The Nova Scotia Museum publishes scholarly books on the natural history and material culture of Nova Scotia. Many are now available online through the Nova Scotia Museum Publishing catalogue.

The Serpent Chronologies

The Serpent Chronologies, Sea Serpents and other Marine Creatures from Nova Scotia’s History is an annotated, systematic, account of reports of sightings of large serpents and other mysterious creatures recorded in Nova Scotia waters. These include Mi’kmaw petroglyphs, elements of captured oral history and documents excerpted from both the popular press as well as the scientific literature over the centuries. 

Nova Scotia Plants

Authors Marian C. Munro, Ruth E. Newell and Nicholas M. Hill provide a comprehensive catalogue of Nova Scotia’s flora. Nova Scotia Plants has been illustrated with GIS-generated distribution maps and full-colour photographs, these colleagues and friends offer a series of identification keys, a glossary, discussion of plant communities and a background to botanical study in the province.

Baskets of Black Nova Scotians by Joleen Gordon

The Baskets of Black Nova Scotians is a history of the basketmaking tradition brought to Nova Scotia by the Black Refugees during the War of 1812. These escaping previously enslaved peoples were brought up from the Atlantic seaboard to freedom by the British Navy. The book features illustrated examples of work and construction techniques as the tradition is continued today by their descendants.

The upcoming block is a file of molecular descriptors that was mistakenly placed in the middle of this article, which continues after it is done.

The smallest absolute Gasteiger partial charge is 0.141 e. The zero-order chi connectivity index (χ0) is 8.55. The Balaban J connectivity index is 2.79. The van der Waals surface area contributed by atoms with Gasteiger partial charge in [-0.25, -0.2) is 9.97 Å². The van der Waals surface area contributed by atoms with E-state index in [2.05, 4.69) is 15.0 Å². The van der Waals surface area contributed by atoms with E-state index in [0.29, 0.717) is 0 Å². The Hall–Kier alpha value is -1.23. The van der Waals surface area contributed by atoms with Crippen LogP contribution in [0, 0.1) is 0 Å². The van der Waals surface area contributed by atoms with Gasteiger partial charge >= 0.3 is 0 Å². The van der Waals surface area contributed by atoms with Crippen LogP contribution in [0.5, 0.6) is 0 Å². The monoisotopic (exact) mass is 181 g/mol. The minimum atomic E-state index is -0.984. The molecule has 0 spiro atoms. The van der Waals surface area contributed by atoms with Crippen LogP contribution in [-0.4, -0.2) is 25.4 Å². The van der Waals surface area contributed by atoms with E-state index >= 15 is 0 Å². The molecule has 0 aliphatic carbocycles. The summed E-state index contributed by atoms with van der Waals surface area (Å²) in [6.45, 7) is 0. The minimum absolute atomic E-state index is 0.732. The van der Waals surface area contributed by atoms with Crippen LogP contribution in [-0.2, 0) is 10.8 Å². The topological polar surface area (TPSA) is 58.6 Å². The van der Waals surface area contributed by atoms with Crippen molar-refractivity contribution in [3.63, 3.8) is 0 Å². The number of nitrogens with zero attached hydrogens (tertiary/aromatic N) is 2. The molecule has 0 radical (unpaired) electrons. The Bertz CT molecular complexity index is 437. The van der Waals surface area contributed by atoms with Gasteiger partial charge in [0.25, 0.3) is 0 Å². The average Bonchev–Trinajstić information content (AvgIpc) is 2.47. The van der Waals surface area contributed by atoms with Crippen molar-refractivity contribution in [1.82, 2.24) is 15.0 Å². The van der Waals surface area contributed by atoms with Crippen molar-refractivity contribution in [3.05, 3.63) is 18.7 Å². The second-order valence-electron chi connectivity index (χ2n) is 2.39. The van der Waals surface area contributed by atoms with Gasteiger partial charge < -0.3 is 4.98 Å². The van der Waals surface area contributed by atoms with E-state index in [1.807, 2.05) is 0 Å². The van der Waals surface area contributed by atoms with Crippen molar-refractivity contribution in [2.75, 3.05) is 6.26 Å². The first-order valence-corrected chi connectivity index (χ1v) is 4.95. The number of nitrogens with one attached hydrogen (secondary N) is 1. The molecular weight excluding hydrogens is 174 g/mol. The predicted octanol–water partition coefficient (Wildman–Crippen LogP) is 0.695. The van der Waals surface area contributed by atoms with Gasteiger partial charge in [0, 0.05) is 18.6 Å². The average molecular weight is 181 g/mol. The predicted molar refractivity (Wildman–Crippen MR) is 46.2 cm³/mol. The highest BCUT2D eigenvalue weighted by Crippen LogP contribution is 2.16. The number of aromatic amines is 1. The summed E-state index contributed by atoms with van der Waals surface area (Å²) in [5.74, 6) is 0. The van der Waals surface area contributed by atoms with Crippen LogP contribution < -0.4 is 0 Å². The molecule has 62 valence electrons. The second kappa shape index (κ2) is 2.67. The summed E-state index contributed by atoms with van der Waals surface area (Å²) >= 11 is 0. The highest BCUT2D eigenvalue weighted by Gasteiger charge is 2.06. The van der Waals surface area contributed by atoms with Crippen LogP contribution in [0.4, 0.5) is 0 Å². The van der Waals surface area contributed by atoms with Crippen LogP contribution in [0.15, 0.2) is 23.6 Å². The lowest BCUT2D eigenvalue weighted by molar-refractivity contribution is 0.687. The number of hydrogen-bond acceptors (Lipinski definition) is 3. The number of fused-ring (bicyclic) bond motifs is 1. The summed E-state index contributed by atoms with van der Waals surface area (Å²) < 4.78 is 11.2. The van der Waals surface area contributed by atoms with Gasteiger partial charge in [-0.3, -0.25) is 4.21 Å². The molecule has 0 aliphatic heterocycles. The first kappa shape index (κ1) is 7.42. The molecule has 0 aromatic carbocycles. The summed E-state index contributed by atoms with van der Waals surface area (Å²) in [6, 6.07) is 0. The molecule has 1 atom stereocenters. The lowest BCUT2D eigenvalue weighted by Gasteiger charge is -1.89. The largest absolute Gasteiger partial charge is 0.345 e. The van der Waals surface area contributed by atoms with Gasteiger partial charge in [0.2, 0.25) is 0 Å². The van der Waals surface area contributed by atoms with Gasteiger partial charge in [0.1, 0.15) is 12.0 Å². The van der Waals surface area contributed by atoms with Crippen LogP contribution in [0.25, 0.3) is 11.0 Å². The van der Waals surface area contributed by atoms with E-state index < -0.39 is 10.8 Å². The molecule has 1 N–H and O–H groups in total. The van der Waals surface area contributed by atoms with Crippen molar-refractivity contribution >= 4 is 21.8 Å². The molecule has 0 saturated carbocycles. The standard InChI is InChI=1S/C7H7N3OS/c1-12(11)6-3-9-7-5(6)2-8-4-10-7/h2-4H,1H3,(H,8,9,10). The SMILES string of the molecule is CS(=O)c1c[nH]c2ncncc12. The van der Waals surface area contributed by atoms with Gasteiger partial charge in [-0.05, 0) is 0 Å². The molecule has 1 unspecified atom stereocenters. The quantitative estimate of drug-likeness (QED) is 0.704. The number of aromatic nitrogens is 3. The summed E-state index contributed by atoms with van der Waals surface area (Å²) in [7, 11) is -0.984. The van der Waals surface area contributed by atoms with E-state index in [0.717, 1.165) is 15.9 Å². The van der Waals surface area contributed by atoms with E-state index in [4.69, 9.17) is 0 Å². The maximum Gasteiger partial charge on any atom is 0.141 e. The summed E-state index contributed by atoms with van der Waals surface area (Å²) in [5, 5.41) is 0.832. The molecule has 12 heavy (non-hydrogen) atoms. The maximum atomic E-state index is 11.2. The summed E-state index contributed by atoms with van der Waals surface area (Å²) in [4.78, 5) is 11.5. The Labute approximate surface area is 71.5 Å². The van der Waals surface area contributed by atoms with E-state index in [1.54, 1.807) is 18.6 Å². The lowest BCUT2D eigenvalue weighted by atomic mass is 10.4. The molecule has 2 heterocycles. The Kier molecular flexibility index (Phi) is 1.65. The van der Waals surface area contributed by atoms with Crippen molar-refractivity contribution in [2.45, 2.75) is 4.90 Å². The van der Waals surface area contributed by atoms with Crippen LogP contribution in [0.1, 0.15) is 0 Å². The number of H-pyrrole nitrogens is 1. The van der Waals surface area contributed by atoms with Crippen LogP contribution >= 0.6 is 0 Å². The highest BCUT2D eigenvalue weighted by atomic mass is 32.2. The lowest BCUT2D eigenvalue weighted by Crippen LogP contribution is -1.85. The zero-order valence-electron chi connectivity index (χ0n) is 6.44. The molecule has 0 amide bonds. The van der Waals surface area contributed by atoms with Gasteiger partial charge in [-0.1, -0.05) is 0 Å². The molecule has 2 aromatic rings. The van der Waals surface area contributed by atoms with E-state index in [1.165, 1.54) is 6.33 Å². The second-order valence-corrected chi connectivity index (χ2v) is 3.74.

The Natural History of Nova Scotia Vol. I & Vol. II

The Natural History of Nova Scotia takes an ecological or naturalist's approach to understanding our environment.  It is intended to provide a framework in which the significant natural history resources of the province can be understood, managed and interpreted.

Volume I of the Natural History of Nova Scotia, Topics and Habitats, provides a description of the nonliving and living elements of the natural environment of the province.

In Volume II, Theme Regions, the relationships between these elements are described as they actually occur in the landscape.